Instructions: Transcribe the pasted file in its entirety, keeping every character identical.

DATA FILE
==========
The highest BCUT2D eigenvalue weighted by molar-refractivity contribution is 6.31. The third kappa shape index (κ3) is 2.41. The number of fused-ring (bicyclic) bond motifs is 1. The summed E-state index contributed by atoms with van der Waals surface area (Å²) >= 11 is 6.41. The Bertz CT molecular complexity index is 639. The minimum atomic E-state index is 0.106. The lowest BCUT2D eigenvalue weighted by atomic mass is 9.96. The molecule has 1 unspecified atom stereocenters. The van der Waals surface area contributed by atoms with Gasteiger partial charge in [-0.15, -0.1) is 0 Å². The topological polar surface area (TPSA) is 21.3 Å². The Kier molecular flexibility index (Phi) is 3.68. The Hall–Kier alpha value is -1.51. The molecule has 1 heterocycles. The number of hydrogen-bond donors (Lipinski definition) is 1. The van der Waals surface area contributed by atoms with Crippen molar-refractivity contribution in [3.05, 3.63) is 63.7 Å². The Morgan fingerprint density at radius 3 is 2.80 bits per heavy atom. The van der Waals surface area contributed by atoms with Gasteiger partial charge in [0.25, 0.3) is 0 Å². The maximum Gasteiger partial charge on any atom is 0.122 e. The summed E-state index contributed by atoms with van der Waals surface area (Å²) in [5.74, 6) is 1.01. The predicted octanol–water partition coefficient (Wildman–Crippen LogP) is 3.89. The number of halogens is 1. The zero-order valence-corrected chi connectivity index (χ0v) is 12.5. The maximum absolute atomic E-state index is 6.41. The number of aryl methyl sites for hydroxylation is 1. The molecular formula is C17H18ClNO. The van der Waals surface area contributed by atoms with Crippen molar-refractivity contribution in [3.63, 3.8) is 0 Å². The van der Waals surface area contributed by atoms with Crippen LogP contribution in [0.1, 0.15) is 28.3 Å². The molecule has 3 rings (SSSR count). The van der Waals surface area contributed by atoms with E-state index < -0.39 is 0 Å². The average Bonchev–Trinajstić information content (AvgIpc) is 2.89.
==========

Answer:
The highest BCUT2D eigenvalue weighted by molar-refractivity contribution is 6.31. The third kappa shape index (κ3) is 2.41. The number of fused-ring (bicyclic) bond motifs is 1. The summed E-state index contributed by atoms with van der Waals surface area (Å²) >= 11 is 6.41. The Bertz CT molecular complexity index is 639. The minimum atomic E-state index is 0.106. The lowest BCUT2D eigenvalue weighted by atomic mass is 9.96. The molecule has 1 unspecified atom stereocenters. The van der Waals surface area contributed by atoms with Gasteiger partial charge in [-0.15, -0.1) is 0 Å². The topological polar surface area (TPSA) is 21.3 Å². The Kier molecular flexibility index (Phi) is 3.68. The Hall–Kier alpha value is -1.51. The molecule has 1 heterocycles. The number of hydrogen-bond donors (Lipinski definition) is 1. The van der Waals surface area contributed by atoms with Crippen molar-refractivity contribution in [3.05, 3.63) is 63.7 Å². The Morgan fingerprint density at radius 3 is 2.80 bits per heavy atom. The van der Waals surface area contributed by atoms with Gasteiger partial charge in [0.25, 0.3) is 0 Å². The maximum Gasteiger partial charge on any atom is 0.122 e. The summed E-state index contributed by atoms with van der Waals surface area (Å²) in [5.74, 6) is 1.01. The predicted octanol–water partition coefficient (Wildman–Crippen LogP) is 3.89. The number of halogens is 1. The zero-order valence-corrected chi connectivity index (χ0v) is 12.5. The maximum absolute atomic E-state index is 6.41. The number of aryl methyl sites for hydroxylation is 1. The molecular formula is C17H18ClNO. The van der Waals surface area contributed by atoms with Crippen molar-refractivity contribution in [3.63, 3.8) is 0 Å². The van der Waals surface area contributed by atoms with Crippen LogP contribution in [0.1, 0.15) is 28.3 Å². The molecule has 3 rings (SSSR count). The van der Waals surface area contributed by atoms with E-state index < -0.39 is 0 Å². The average Bonchev–Trinajstić information content (AvgIpc) is 2.89.